However, when we come to Constable’s outdoor sketches, they too are initially plodding. A dull sky over Dedham Vale. A fidgety cart falling apart pictorially as it rattles down the road to Flatford. Constable was as weak at recording nature, at first, as he was at matching the old masters. I had almost given up hope of this show ever becoming properly stirring when, abruptly, it does. Amazingly, it is The Hay Wain, of all pictures, that wakes up the proceedings.

    This great cliché of outdoor Englishness, the image that launched a thousand cake tins, can suddenly be recognised here as the culmination of everything Constable had been working towards in his long and determined build-up. From the old masters, he had rehearsed how to frame a large composition and guide your eye through it. From nature, he had learnt how the clouds actually gather in an English sky; how the light actually falls on English water. From Rubens, he had inherited some impressive pictorial courage. The way the paint skips and darts outrageously about The Hay Wain is unmissable proof of it. (This show makes it unmissable. It never used to be.)

    Something else he must have learnt from Rubens was the value of working all this out in a large oil sketch. The V&A, which owns the most important examples, has recently had them cleaned. Seeing them here, hanging next to the images they preceded, is a revelation. The full-size oil sketch of The Hay Wain is such a lively thing: so bustling, brave and fidgety. But its task is to make fully obvious how much rehearsal, tuition, preparation, concentration and going of the extra mile went into achieving the famous outdoor spontaneity of Constable.

    Most of his important later works loom up now in the show: The Cornfield, that quintessential country lane down which all of us have wandered; The Leaping Horse, with its strange canalside sightlines of nature changing levels; the great view of Salisbury Cathedral from the Meadows, in which Constable throws the kitchen sink at us with every single effect he has learnt from his predecessors: the framing trees, the interesting foreground with a horse and cart, the dagger of water plunging deep into the picture, the dramatic church spire on the horizon, the brooding, thundery skies. He’s even added a rainbow to go totally over the top.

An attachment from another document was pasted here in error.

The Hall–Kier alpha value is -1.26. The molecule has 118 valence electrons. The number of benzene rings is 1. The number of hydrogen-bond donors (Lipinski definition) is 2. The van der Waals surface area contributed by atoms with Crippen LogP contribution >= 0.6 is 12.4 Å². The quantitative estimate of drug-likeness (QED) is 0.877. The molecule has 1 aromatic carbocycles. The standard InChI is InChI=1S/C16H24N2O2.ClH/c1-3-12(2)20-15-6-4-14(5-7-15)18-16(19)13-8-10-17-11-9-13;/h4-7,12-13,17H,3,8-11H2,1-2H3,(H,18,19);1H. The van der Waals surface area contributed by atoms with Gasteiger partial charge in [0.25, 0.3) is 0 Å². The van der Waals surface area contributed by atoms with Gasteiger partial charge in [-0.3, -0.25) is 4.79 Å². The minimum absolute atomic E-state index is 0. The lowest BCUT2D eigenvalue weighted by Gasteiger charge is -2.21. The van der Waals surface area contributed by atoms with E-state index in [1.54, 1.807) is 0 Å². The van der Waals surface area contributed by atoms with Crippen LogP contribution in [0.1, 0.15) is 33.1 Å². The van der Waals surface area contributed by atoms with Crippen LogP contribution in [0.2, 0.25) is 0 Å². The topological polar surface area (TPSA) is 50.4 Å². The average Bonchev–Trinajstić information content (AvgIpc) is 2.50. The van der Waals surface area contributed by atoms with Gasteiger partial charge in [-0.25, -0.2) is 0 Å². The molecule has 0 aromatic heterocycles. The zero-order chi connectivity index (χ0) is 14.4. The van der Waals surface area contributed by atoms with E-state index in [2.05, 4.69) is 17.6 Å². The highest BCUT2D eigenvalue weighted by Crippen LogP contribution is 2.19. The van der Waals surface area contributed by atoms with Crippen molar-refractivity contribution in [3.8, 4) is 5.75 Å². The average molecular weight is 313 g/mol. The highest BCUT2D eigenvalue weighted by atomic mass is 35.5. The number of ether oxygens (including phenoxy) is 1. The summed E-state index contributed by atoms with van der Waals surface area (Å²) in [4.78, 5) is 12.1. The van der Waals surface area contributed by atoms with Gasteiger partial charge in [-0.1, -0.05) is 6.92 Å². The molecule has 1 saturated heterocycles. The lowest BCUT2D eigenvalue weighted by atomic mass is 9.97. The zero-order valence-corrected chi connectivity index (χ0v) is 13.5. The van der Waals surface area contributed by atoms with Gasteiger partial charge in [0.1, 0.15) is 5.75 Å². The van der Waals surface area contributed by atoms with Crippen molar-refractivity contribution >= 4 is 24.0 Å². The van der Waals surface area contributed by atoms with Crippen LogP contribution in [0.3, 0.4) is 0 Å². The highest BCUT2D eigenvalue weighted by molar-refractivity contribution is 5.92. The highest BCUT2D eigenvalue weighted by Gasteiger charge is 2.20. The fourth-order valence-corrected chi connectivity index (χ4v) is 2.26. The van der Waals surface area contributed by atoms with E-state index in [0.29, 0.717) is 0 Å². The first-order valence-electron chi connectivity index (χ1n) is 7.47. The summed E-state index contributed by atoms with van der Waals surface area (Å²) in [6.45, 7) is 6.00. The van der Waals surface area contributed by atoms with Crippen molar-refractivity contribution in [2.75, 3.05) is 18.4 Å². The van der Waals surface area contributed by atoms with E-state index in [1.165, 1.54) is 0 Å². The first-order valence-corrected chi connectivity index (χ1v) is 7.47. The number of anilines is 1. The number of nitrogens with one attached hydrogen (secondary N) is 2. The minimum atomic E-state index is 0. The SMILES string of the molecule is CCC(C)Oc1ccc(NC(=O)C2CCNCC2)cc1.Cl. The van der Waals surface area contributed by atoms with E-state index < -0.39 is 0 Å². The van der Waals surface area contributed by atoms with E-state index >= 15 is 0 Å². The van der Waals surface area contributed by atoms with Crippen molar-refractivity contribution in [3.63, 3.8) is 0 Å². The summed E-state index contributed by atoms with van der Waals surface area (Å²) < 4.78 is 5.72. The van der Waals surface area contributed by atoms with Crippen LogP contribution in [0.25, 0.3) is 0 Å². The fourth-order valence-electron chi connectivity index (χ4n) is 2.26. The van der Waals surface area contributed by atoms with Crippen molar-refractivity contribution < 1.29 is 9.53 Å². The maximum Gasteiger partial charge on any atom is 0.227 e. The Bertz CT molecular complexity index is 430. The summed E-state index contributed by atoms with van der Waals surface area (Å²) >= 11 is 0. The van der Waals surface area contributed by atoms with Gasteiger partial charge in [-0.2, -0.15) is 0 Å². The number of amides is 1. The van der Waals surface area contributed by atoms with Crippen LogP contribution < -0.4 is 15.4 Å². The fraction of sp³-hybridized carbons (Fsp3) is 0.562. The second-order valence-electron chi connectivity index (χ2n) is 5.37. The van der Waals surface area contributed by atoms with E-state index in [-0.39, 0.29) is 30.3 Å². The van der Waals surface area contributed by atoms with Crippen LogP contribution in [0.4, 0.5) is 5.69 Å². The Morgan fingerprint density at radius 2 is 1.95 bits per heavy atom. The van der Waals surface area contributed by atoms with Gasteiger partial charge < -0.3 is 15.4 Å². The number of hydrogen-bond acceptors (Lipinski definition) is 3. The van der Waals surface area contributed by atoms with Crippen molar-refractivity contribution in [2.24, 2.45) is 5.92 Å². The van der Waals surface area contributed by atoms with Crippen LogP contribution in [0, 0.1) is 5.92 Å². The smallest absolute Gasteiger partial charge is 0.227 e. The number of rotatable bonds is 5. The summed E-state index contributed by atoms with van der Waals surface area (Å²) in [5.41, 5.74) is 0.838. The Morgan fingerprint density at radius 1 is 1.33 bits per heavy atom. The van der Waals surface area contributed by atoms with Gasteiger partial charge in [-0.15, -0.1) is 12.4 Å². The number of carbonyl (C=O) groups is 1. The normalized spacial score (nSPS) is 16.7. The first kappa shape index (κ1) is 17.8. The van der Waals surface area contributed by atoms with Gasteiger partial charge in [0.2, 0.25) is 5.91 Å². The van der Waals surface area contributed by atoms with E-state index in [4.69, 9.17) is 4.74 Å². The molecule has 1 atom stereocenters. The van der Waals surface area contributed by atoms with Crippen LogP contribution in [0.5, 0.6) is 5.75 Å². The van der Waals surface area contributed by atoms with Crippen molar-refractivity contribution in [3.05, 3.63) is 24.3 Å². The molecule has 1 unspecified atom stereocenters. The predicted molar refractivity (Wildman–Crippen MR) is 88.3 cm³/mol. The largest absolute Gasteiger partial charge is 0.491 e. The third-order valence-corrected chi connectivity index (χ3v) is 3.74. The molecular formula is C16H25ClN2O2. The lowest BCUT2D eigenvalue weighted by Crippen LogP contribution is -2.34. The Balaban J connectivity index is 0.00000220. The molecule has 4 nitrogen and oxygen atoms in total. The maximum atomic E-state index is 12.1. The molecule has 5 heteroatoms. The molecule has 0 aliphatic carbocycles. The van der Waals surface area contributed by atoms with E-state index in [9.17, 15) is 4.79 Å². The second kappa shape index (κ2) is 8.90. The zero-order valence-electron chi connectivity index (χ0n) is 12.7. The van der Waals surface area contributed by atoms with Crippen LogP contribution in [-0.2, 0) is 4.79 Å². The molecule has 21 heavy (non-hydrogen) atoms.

The final rooms of this superior selection offer landscape theatre of the highest English calibre. The show’s revisionist message — that Constable learnt as much from the old masters as he did from nature — is unarguably and valuably made. Bravo, V&A.

    Another of Constable’s favourite Rubens paintings, the origin of that rainbow over Salisbury, is the Landscape with a Rainbow in the Wallace Collection. It’s a glorious piece of landscape art in which the clamberings and skippings of the paintwork seem to have been learnt from the growth patterns of a bramble bush. Now it’s on show again at the Wallace in the Great Gallery, which has finally reopened after a particularly ambitious rebuild.

    They took the roof off. They opened up some windows in the ceiling. They commissioned an acreage of gorgeous red damask. They managed somehow to make the space appear twice as big. All this works. I’m less sure about the hang. The finest Wallace pictures are here — the Rembrandts, the Van Dycks, the Velazquezes and, of course, Frans Hals’s Laughing Cavalier — but instead of grouping them according to national schools or matching genres, the Wallace has scattered them about the new gallery by following a pattern of tenuous connections.

    Thus, Lawrence’s posh portrait of George IV, from 1822, is hanging next to Van Dyck’s moody self-portrait as the shepherd Paris, from c1628, solely because Sir Richard Wallace intended once to give the picture to George IV, then changed his mind when the king predeceased him. Is that really a good enough reason to disrupt chronology this much?

    I thought the pictures also looked overcrowded in a busy two-tier hang. Fewer connections, better spacing would be my doctor’s orders.